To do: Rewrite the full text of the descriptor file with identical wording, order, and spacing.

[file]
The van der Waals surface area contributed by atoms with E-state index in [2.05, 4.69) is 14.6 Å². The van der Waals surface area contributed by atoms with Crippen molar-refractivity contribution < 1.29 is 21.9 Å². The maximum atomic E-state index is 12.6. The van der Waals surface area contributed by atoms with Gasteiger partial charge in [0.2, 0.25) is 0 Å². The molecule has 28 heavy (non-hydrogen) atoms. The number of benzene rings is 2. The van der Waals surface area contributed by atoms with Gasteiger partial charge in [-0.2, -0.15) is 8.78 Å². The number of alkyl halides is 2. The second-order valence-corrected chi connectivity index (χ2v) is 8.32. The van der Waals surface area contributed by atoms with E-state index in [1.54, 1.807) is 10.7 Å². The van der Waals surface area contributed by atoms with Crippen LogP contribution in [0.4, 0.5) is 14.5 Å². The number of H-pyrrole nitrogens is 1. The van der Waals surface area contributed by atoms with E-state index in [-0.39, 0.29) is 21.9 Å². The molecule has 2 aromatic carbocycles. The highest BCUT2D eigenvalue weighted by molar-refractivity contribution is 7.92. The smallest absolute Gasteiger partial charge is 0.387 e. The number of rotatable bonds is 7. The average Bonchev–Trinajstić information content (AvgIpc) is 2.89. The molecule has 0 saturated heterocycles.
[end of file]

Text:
The van der Waals surface area contributed by atoms with E-state index in [2.05, 4.69) is 14.6 Å². The van der Waals surface area contributed by atoms with Crippen molar-refractivity contribution < 1.29 is 21.9 Å². The maximum atomic E-state index is 12.6. The van der Waals surface area contributed by atoms with Gasteiger partial charge in [0.2, 0.25) is 0 Å². The molecule has 28 heavy (non-hydrogen) atoms. The number of benzene rings is 2. The van der Waals surface area contributed by atoms with Gasteiger partial charge in [-0.2, -0.15) is 8.78 Å². The number of alkyl halides is 2. The second-order valence-corrected chi connectivity index (χ2v) is 8.32. The van der Waals surface area contributed by atoms with E-state index in [1.54, 1.807) is 10.7 Å². The van der Waals surface area contributed by atoms with Crippen LogP contribution in [0.4, 0.5) is 14.5 Å². The number of H-pyrrole nitrogens is 1. The van der Waals surface area contributed by atoms with E-state index in [-0.39, 0.29) is 21.9 Å². The molecule has 2 aromatic carbocycles. The highest BCUT2D eigenvalue weighted by molar-refractivity contribution is 7.92. The smallest absolute Gasteiger partial charge is 0.387 e. The number of rotatable bonds is 7. The average Bonchev–Trinajstić information content (AvgIpc) is 2.89. The molecule has 0 saturated heterocycles.